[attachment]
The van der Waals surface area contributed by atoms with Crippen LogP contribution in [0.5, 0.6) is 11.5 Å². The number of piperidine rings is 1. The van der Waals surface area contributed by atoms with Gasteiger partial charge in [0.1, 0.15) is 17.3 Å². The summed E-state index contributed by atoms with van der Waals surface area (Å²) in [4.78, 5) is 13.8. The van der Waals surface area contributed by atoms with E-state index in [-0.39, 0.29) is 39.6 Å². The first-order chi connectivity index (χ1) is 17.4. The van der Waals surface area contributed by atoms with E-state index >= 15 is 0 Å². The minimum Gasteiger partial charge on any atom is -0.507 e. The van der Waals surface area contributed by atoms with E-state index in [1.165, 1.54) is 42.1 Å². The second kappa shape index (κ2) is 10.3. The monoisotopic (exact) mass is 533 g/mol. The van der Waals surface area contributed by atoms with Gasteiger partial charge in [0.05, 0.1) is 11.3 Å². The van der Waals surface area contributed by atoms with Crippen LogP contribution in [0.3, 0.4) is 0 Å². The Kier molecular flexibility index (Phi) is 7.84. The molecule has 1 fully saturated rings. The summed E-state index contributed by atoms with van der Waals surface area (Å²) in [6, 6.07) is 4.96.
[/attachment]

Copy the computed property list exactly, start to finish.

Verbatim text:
The van der Waals surface area contributed by atoms with Crippen LogP contribution in [0.5, 0.6) is 11.5 Å². The number of piperidine rings is 1. The van der Waals surface area contributed by atoms with Gasteiger partial charge in [0.1, 0.15) is 17.3 Å². The summed E-state index contributed by atoms with van der Waals surface area (Å²) in [4.78, 5) is 13.8. The van der Waals surface area contributed by atoms with E-state index in [-0.39, 0.29) is 39.6 Å². The first-order chi connectivity index (χ1) is 17.4. The van der Waals surface area contributed by atoms with E-state index >= 15 is 0 Å². The minimum Gasteiger partial charge on any atom is -0.507 e. The van der Waals surface area contributed by atoms with E-state index in [1.165, 1.54) is 42.1 Å². The second kappa shape index (κ2) is 10.3. The monoisotopic (exact) mass is 533 g/mol. The van der Waals surface area contributed by atoms with Gasteiger partial charge in [0.05, 0.1) is 11.3 Å². The van der Waals surface area contributed by atoms with Crippen LogP contribution in [0.3, 0.4) is 0 Å². The Kier molecular flexibility index (Phi) is 7.84. The molecule has 1 fully saturated rings. The summed E-state index contributed by atoms with van der Waals surface area (Å²) in [6, 6.07) is 4.96.